1. Introduction

Acoustical methods are playing an increasingly important role in the measurement of small-scale processes in the ocean. Most of the applications to date are based on backscatter sonar in various forms; and the techniques of Doppler and echo sounder measurement of ocean currents, internal waves, surface waves, bubble fields, mixing processes, and turbulence, as well as biological phenomena, are in a state of rapid development. An alternative and less well developed technology exploits a bistatic system (transmitter and receiver separately located) to measure the influence of the medium on signals traveling along wholly refracted paths. Properties of the medium are then recovered through an inversion of the detected signals. This, of course, is also the goal of acoustic tomography (Munk et al. 1995), but here we are concerned with a related but somewhat different approach that has applications over shorter paths (100–300 m) with the use of a high acoustic frequency (307 kHz). We refer to this approach as acoustical scintillation. Many reports on these developments have appeared in the acoustic and oceanographic literature using fixed-bottom-mount frames that are cabled to shore. Here we describe a self-contained instrument that can be used in diverse deployments to emphasize its potential for oceanographic measurement.

The acoustic scintillation method is sensitive to spatial structure (the choice of acoustic frequency and range ensures that the scales within the inertial subrange of turbulence are sampled), and sampling is carried out fast enough (10–20 Hz) to obtain adequate temporal statistics. A crucial requirement of the scintillation method for mean flow measurements is that there is sufficient coherence between the signals detected at two spatially separated receivers, and, for turbulence measurements, that the acoustic scattering remains weak. While recognizing the importance of larger-scale phenomena (e.g., internal waves) in many environments, our discussion is primarily concerned with turbulent flows that are a dominant characteristic of many environments we have measured. In fact, the measurement of turbulence is a valuable application of the scintillation technique in boundary layer dynamics.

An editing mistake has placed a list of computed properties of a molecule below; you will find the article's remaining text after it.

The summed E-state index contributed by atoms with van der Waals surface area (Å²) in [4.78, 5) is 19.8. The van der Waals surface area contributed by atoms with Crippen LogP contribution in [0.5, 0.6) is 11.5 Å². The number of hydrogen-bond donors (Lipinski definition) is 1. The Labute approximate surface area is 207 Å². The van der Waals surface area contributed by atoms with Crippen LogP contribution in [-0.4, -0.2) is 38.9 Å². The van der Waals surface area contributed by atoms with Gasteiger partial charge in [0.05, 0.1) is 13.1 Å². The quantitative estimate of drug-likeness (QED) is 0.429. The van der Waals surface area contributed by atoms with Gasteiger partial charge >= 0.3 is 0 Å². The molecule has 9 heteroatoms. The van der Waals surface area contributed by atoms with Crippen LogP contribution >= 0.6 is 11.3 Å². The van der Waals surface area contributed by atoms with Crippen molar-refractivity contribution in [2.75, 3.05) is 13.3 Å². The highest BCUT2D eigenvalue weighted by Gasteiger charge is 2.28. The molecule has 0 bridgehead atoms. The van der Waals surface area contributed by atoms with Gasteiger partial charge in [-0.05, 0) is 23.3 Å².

The advantage of the acoustical scintillation technique is that path-averaged properties over a baseline several times that of the turbulent eddies being measured are obtained. The space–time averaging properties of the scintillation method can be an advantage because geophysical turbulence is both patchy and intermittent. Another advantage of the acoustic method is that there are no probes that are deployed within the turbulent flow being measured and, thus, it is well suited for the hydrothermal vent application described here.

This paper reports the design and results of a self-contained in situ acoustic scintillation instrument that was used in two different oceanographic environments. The measurement concept and theoretical background describing acoustic propagation is described next in section 2. The design of the instrument is detailed in section 3. Section 4 describes the results from a deployment at the Main Endeavour vent field of the Juan de Fuca Ridge, and section 5 describes the results from a deployment in the bottom boundary layer of Mediterranean flow through the Bosporus Strait.

2. Measurement concept and theory